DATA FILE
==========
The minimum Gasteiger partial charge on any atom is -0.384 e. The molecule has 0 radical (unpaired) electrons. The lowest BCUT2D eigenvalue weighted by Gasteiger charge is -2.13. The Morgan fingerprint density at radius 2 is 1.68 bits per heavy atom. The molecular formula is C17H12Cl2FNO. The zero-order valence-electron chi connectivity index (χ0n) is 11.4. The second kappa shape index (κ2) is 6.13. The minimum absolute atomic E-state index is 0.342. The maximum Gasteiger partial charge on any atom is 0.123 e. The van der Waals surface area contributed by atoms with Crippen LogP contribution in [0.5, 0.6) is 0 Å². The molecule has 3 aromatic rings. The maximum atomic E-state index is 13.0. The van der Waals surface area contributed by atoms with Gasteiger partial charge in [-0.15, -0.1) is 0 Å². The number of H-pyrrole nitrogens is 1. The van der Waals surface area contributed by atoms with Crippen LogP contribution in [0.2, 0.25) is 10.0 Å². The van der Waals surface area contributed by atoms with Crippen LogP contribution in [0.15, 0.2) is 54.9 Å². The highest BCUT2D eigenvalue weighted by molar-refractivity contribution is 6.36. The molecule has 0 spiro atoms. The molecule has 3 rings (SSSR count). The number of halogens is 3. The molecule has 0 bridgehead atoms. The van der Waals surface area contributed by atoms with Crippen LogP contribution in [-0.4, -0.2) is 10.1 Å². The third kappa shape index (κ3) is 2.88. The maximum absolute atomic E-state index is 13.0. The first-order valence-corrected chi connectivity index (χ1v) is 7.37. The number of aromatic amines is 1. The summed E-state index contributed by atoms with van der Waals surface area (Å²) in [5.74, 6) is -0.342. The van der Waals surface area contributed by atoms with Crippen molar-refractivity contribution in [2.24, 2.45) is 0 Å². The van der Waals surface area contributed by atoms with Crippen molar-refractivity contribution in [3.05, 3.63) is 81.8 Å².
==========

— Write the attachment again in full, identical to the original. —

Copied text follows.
The minimum Gasteiger partial charge on any atom is -0.384 e. The molecule has 0 radical (unpaired) electrons. The lowest BCUT2D eigenvalue weighted by Gasteiger charge is -2.13. The Morgan fingerprint density at radius 2 is 1.68 bits per heavy atom. The molecular formula is C17H12Cl2FNO. The zero-order valence-electron chi connectivity index (χ0n) is 11.4. The second kappa shape index (κ2) is 6.13. The minimum absolute atomic E-state index is 0.342. The maximum Gasteiger partial charge on any atom is 0.123 e. The van der Waals surface area contributed by atoms with Crippen LogP contribution in [0.5, 0.6) is 0 Å². The molecule has 3 aromatic rings. The maximum atomic E-state index is 13.0. The van der Waals surface area contributed by atoms with Gasteiger partial charge in [-0.15, -0.1) is 0 Å². The number of H-pyrrole nitrogens is 1. The van der Waals surface area contributed by atoms with Crippen LogP contribution in [0.2, 0.25) is 10.0 Å². The van der Waals surface area contributed by atoms with Crippen LogP contribution in [0.15, 0.2) is 54.9 Å². The highest BCUT2D eigenvalue weighted by molar-refractivity contribution is 6.36. The molecule has 0 spiro atoms. The molecule has 3 rings (SSSR count). The number of halogens is 3. The molecule has 0 bridgehead atoms. The van der Waals surface area contributed by atoms with Crippen LogP contribution in [-0.4, -0.2) is 10.1 Å². The third kappa shape index (κ3) is 2.88. The maximum absolute atomic E-state index is 13.0. The first-order valence-corrected chi connectivity index (χ1v) is 7.37. The number of aromatic amines is 1. The summed E-state index contributed by atoms with van der Waals surface area (Å²) in [5.74, 6) is -0.342. The van der Waals surface area contributed by atoms with Crippen molar-refractivity contribution in [2.24, 2.45) is 0 Å². The van der Waals surface area contributed by atoms with Crippen molar-refractivity contribution in [3.05, 3.63) is 81.8 Å².